Bad Luck and Poor Planning

My previous post seems to have been somewhat prophetic.

I have not been able to find much time to write for this blog recently, and since the last entry, my life has taken a few sharp turns. December is usually a busy month anyway, and looking back to last year, I see that the month was entirely silent. This year, we had one project that was slipping and, thus, impacting another project. With two family birthdays early in the month, the holiday season, and an upcoming vacation, it was fairly difficult to maintain focus. It was stressful.

Then, in the midst of this, an event occurred and put everything into perspective rather quickly. My wife’s father died suddenly, albeit not unexpectedly, and really put a damper on both productivity and our ability to enjoy the holiday season. This bit of bad luck is not something that one can control, and when it happens in this manner, one is almost instantly thrust into what seems to be an alternate world.

During the ensuing confusion, I was able to observe the results of poor planning on the part of my father-in-law. Although he had been fairly clear about his wishes, and had put many of his important papers in a single place where we knew to look, he never actually wrote any of this down or made it official. Instead, those who are most affected by and emotional about the death, and least likely to be fully rational, are forced to be making important decisions based on “what he would have wanted”. Suffice it to say that despite his best intentions and a reasonably simple estate, the aftermath is somewhat messy.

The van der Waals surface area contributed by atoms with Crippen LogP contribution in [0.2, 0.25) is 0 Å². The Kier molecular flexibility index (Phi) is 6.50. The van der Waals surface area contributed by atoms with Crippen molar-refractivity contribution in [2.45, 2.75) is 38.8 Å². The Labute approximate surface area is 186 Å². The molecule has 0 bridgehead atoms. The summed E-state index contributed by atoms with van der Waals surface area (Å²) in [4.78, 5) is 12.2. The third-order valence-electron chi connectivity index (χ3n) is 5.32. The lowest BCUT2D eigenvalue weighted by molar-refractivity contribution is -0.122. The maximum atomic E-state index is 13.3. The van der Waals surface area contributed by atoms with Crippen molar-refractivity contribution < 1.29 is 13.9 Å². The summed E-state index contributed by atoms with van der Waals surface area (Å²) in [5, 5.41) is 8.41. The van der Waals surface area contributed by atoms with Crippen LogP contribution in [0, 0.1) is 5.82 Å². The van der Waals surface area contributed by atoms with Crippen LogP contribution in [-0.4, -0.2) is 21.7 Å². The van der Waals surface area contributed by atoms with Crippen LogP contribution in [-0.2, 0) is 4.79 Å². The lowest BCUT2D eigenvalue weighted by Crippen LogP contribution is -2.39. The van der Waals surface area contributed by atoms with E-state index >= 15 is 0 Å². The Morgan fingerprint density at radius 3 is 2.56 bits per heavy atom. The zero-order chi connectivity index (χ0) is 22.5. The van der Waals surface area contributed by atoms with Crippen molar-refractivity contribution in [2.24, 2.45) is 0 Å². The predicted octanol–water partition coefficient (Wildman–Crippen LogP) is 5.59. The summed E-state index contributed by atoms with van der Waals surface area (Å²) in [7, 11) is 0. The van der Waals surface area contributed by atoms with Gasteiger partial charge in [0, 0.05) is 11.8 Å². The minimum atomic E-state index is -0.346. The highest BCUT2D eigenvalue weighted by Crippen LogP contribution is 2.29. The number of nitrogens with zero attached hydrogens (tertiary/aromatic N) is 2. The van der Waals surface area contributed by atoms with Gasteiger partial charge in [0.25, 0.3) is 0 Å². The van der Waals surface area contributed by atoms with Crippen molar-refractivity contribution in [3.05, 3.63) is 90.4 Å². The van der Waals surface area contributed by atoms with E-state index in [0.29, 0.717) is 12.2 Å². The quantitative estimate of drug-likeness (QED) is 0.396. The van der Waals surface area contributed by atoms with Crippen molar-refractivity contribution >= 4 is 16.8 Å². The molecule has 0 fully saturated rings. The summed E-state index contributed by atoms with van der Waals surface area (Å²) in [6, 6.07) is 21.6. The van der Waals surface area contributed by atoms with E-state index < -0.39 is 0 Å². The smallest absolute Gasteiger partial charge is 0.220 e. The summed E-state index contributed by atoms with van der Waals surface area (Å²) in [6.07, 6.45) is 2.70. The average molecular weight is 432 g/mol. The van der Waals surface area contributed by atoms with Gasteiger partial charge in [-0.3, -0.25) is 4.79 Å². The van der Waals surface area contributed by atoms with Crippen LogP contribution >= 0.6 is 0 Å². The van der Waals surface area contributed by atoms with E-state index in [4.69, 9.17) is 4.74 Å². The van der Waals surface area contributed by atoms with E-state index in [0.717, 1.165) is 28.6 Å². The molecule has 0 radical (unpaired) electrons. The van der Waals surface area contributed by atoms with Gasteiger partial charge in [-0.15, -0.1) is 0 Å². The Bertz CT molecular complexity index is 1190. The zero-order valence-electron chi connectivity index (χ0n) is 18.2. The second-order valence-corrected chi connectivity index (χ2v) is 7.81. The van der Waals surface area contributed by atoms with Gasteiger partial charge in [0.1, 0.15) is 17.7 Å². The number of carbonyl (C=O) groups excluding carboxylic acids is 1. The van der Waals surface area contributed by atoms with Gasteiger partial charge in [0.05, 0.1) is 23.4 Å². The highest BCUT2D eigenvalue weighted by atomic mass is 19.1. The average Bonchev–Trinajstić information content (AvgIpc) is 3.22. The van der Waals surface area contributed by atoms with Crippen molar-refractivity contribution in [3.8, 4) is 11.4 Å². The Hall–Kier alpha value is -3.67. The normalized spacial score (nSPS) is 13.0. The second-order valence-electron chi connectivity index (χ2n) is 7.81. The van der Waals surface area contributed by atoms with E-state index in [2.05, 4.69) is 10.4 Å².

The practical lesson to be taken from this is that one should always have a proper will prepared and filed, if only to relieve grieving relatives from the burden of making decisions. We are going to take care of this ourselves, just as soon as I can get my wife back here, physically and otherwise.